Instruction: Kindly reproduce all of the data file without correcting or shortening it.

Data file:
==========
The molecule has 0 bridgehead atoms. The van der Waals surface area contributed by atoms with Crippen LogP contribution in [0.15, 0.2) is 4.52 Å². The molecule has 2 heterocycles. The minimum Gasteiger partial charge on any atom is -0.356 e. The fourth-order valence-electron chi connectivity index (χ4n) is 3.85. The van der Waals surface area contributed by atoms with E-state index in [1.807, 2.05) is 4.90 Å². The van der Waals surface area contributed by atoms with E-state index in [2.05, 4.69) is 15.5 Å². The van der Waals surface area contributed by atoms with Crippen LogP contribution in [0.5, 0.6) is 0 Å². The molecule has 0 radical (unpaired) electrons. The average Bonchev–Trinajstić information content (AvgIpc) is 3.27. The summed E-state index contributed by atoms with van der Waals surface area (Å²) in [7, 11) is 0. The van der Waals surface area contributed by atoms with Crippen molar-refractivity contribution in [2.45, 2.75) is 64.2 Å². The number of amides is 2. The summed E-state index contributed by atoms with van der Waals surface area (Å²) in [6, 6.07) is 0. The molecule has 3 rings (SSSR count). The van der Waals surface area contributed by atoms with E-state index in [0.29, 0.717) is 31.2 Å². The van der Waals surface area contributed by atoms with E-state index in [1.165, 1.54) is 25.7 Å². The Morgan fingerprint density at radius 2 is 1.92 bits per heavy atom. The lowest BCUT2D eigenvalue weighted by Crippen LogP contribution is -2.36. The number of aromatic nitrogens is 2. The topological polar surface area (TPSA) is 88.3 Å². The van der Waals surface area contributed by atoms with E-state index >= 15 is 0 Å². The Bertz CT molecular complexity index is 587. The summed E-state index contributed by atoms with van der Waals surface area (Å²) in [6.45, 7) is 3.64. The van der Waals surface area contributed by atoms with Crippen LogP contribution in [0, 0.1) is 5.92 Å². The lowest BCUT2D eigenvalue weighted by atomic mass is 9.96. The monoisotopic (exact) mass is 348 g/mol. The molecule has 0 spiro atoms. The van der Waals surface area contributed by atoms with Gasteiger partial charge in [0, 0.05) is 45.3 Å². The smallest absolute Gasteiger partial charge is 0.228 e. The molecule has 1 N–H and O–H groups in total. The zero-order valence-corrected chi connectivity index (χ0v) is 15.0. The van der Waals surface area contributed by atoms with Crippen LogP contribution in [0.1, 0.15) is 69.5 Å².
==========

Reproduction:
The molecule has 0 bridgehead atoms. The van der Waals surface area contributed by atoms with Crippen LogP contribution in [0.15, 0.2) is 4.52 Å². The molecule has 2 heterocycles. The minimum Gasteiger partial charge on any atom is -0.356 e. The fourth-order valence-electron chi connectivity index (χ4n) is 3.85. The van der Waals surface area contributed by atoms with E-state index in [1.807, 2.05) is 4.90 Å². The van der Waals surface area contributed by atoms with E-state index in [2.05, 4.69) is 15.5 Å². The van der Waals surface area contributed by atoms with Crippen LogP contribution in [0.5, 0.6) is 0 Å². The molecule has 0 radical (unpaired) electrons. The average Bonchev–Trinajstić information content (AvgIpc) is 3.27. The summed E-state index contributed by atoms with van der Waals surface area (Å²) in [7, 11) is 0. The van der Waals surface area contributed by atoms with Crippen molar-refractivity contribution in [2.45, 2.75) is 64.2 Å². The number of amides is 2. The summed E-state index contributed by atoms with van der Waals surface area (Å²) in [6, 6.07) is 0. The molecule has 3 rings (SSSR count). The van der Waals surface area contributed by atoms with E-state index in [0.29, 0.717) is 31.2 Å². The van der Waals surface area contributed by atoms with E-state index in [1.165, 1.54) is 25.7 Å². The Morgan fingerprint density at radius 2 is 1.92 bits per heavy atom. The lowest BCUT2D eigenvalue weighted by Crippen LogP contribution is -2.36. The number of aromatic nitrogens is 2. The topological polar surface area (TPSA) is 88.3 Å². The van der Waals surface area contributed by atoms with E-state index >= 15 is 0 Å². The Bertz CT molecular complexity index is 587. The summed E-state index contributed by atoms with van der Waals surface area (Å²) in [6.45, 7) is 3.64. The van der Waals surface area contributed by atoms with Crippen LogP contribution in [0, 0.1) is 5.92 Å². The lowest BCUT2D eigenvalue weighted by atomic mass is 9.96. The monoisotopic (exact) mass is 348 g/mol. The molecule has 0 spiro atoms. The van der Waals surface area contributed by atoms with Gasteiger partial charge in [0, 0.05) is 45.3 Å². The smallest absolute Gasteiger partial charge is 0.228 e. The molecule has 1 N–H and O–H groups in total. The zero-order valence-corrected chi connectivity index (χ0v) is 15.0. The van der Waals surface area contributed by atoms with Crippen LogP contribution in [0.1, 0.15) is 69.5 Å².